Palma is the capital of the largest of the Balearic Islands, Mallorca. Palma is known as the resort of the Spanish royal family and many are the ones who call the city “little Barcelona”. Anyway, Palma gives you the opportunity for a little city break even when you are on the tourist island of Mallorca for sun and bath.

Population Around 413,700 (2008)
Official languages Spanish.
Control Form monarchy
Religion Roman Catholic
Time Difference No
Currency Euro. Most credit cards (Visa, Master, Diners, AmEx) are accepted in most places. ATMs are available almost everywhere.
Tips Tips are included at bars and restaurants, besides it is optional if you want to give some coins extra.
Embassy The Embassy of Norway in Spain is located in Edificio La Piramide, Paseo de la Castellana 31, 9 piso, 28046 Madrid. Tel: +34 91 310 3116
Tourist Plaza de la Reina 2, Palma
Telephone 34
Emergency 112
Electricity 220/230 volts, the same two-pin contact system as in Norway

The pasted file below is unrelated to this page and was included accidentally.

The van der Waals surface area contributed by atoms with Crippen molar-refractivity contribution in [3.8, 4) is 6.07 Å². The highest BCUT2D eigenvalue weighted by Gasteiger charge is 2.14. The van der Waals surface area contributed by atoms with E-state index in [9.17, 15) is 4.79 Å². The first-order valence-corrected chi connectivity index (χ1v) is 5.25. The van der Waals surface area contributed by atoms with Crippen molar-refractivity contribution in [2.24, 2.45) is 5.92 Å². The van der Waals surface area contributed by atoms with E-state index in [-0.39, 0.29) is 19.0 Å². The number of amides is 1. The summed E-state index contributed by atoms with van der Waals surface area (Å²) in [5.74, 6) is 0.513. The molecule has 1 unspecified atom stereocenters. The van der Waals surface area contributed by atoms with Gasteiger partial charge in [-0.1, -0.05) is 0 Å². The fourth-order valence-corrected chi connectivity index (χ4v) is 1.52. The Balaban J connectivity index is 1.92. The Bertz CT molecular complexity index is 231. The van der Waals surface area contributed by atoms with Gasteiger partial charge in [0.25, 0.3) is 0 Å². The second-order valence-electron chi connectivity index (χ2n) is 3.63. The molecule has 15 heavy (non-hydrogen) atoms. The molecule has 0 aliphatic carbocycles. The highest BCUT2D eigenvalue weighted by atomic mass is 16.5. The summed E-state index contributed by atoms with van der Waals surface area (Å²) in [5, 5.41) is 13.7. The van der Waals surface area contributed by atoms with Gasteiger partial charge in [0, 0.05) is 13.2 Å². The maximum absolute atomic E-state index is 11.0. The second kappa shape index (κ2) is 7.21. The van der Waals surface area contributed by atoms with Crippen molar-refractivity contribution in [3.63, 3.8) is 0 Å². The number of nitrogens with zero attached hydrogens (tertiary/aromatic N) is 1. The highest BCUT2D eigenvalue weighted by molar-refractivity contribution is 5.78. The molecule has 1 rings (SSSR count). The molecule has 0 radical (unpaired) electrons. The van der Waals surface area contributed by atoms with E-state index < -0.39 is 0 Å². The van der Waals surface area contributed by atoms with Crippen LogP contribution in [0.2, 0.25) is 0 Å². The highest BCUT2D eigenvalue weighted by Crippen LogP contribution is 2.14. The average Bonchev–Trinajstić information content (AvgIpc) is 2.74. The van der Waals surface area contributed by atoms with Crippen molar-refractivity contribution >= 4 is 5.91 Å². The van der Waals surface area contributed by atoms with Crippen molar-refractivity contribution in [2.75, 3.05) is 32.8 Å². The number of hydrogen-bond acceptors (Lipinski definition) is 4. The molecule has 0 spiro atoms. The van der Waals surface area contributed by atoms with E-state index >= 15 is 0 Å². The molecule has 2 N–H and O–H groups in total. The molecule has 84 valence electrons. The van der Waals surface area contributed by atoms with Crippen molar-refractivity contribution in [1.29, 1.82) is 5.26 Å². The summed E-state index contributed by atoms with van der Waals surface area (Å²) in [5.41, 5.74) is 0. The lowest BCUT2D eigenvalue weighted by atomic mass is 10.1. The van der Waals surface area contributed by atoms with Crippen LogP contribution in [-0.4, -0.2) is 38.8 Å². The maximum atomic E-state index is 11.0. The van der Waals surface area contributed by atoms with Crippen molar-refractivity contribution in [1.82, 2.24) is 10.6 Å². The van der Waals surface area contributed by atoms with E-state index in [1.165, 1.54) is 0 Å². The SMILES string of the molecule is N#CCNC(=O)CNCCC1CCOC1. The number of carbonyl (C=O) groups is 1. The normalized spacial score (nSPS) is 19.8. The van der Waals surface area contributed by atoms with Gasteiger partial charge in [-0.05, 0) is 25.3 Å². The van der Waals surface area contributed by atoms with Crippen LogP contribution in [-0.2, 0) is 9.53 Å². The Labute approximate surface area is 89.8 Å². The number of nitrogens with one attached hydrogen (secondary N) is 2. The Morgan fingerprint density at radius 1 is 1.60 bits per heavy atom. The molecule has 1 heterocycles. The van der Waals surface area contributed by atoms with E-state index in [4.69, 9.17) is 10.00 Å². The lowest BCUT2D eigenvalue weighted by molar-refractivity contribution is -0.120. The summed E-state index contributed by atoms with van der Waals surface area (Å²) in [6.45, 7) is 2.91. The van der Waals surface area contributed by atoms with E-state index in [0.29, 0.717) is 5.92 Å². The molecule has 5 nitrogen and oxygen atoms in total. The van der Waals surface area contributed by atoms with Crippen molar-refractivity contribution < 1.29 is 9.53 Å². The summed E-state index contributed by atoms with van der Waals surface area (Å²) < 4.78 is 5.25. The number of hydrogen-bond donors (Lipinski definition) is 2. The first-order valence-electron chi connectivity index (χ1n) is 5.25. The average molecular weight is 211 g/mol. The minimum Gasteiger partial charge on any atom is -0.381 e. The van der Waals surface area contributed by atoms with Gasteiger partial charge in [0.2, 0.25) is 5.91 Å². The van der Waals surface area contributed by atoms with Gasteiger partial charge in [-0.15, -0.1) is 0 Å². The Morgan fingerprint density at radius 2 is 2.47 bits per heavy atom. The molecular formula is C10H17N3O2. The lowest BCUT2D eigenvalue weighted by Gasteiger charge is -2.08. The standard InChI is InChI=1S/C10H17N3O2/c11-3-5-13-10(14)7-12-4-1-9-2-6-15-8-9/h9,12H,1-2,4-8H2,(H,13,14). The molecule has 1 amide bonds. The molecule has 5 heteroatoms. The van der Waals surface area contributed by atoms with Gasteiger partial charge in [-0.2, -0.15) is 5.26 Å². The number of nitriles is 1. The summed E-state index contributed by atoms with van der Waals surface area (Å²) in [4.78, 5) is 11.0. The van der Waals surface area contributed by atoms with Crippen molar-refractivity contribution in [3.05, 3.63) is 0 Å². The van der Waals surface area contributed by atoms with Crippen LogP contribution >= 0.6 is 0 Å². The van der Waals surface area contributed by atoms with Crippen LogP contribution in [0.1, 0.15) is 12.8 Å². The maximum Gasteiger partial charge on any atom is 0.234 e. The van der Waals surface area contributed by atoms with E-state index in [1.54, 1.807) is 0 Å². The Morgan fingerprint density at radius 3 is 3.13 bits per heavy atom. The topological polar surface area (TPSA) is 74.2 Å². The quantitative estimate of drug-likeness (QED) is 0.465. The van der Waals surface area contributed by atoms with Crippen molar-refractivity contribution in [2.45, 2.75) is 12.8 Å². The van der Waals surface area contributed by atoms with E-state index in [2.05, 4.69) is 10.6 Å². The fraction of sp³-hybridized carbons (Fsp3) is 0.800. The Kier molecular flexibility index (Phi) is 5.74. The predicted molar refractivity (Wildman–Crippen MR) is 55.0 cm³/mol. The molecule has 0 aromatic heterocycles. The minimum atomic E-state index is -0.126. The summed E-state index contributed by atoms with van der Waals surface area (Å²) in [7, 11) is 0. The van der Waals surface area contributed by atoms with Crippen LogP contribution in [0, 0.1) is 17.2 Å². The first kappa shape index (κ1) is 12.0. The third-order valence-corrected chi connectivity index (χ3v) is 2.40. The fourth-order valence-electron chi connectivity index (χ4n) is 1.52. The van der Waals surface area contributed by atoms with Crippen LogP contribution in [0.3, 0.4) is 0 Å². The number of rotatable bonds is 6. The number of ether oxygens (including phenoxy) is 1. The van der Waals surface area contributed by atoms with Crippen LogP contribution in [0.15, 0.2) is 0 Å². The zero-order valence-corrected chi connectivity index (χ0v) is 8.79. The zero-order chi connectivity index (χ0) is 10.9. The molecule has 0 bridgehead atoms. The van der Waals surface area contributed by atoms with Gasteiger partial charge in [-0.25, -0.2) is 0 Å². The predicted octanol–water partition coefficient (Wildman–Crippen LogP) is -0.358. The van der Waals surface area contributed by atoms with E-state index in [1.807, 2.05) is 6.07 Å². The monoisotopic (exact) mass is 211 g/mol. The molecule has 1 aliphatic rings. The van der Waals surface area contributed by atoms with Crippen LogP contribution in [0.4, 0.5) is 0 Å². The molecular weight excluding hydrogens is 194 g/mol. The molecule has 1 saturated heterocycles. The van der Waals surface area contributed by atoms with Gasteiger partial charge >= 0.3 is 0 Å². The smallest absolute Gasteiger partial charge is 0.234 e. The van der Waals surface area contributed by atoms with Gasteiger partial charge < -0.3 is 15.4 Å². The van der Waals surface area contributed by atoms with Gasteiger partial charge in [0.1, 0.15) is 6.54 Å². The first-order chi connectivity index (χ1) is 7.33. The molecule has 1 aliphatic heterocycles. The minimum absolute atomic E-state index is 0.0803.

Holidays and Holidays January 6, August 15, October 12 (National Day), November 1, December 6 (Constitution Day)
Visa Not required for Norwegian citizens
Vaccinations No vaccines are required
Water Can be drunk from the tap, but not recommended. Fine toothbrush.
Nearest major cities (mainland) Barcelona, Valencia, Alicante
Safety Slightly violent crime, but beware of pickpockets and scammers.

SPC: Santa Cruz La Palma, Canary Islands, Spain - La Palma

List of Palma Acronyms

The most commonly used abbreviations about Palma is SPC which stands for Palma. In the following table, you can see all acronyms related to Palma, including abbreviations for airport, city, school, port, government, and etc.

Abbreviation Meanings
APPV Abaxial Proper Palmar Vein
CALP Centro de Astrofisica en la Palma
DPC Distal Palmar Crease
KPPC Keratosis Punctata of the Palmar Creases
LPGC Las Palmas de Gran Canaria
GCLP Las Palmas de Gran Canaria
MUPLD Median-Ulnar Palmar Latency Differences
PM Palma de Mallorca
PMI Palma Mallorca, Mallorca Island, Spain – Palma Mallorca
PISI Palmar Intercalated Segment Instability
PMZ Palmar, Costa Rica
PPE Palmar-Plantar Erythrodysesthesia
PPIM Pollical Palmar Interosseous Muscle
PPPP Porokeratosis Punctata Palmaris et Plantaris
SPECIALIST Santa Cruz La Palma, Canary Islands, Spain – La Palma
SPC Santa Cruz La Palma, Canary Islands, Spain – La Palma
UDLP Union Deportiva Las Palmas
URP Universidad Ricardo Palma
VPEV Vilma Palma e Vampiros
XSP Xanthoma Striatum Palmare